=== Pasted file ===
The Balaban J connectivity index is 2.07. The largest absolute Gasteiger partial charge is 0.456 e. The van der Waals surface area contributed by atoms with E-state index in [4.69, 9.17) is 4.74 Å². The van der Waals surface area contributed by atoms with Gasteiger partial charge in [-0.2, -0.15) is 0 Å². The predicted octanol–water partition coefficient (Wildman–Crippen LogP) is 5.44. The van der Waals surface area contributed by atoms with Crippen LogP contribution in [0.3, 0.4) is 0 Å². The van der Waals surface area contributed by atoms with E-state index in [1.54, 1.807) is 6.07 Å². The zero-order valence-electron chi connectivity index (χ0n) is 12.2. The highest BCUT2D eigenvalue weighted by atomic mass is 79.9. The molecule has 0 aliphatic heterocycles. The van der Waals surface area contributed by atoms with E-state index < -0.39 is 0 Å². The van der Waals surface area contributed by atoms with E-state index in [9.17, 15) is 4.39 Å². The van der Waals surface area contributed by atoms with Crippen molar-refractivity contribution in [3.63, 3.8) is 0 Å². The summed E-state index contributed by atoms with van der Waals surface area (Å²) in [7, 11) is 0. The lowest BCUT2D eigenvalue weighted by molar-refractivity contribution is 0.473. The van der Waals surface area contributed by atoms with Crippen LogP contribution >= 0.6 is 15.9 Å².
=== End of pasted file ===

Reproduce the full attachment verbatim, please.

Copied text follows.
The Balaban J connectivity index is 2.07. The largest absolute Gasteiger partial charge is 0.456 e. The van der Waals surface area contributed by atoms with E-state index in [4.69, 9.17) is 4.74 Å². The van der Waals surface area contributed by atoms with Gasteiger partial charge in [-0.2, -0.15) is 0 Å². The predicted octanol–water partition coefficient (Wildman–Crippen LogP) is 5.44. The van der Waals surface area contributed by atoms with Crippen LogP contribution in [0.3, 0.4) is 0 Å². The van der Waals surface area contributed by atoms with E-state index in [1.54, 1.807) is 6.07 Å². The zero-order valence-electron chi connectivity index (χ0n) is 12.2. The highest BCUT2D eigenvalue weighted by atomic mass is 79.9. The molecule has 0 aliphatic heterocycles. The van der Waals surface area contributed by atoms with E-state index < -0.39 is 0 Å². The van der Waals surface area contributed by atoms with E-state index in [9.17, 15) is 4.39 Å². The van der Waals surface area contributed by atoms with Crippen molar-refractivity contribution in [3.63, 3.8) is 0 Å². The summed E-state index contributed by atoms with van der Waals surface area (Å²) in [7, 11) is 0. The lowest BCUT2D eigenvalue weighted by molar-refractivity contribution is 0.473. The van der Waals surface area contributed by atoms with Crippen LogP contribution >= 0.6 is 15.9 Å².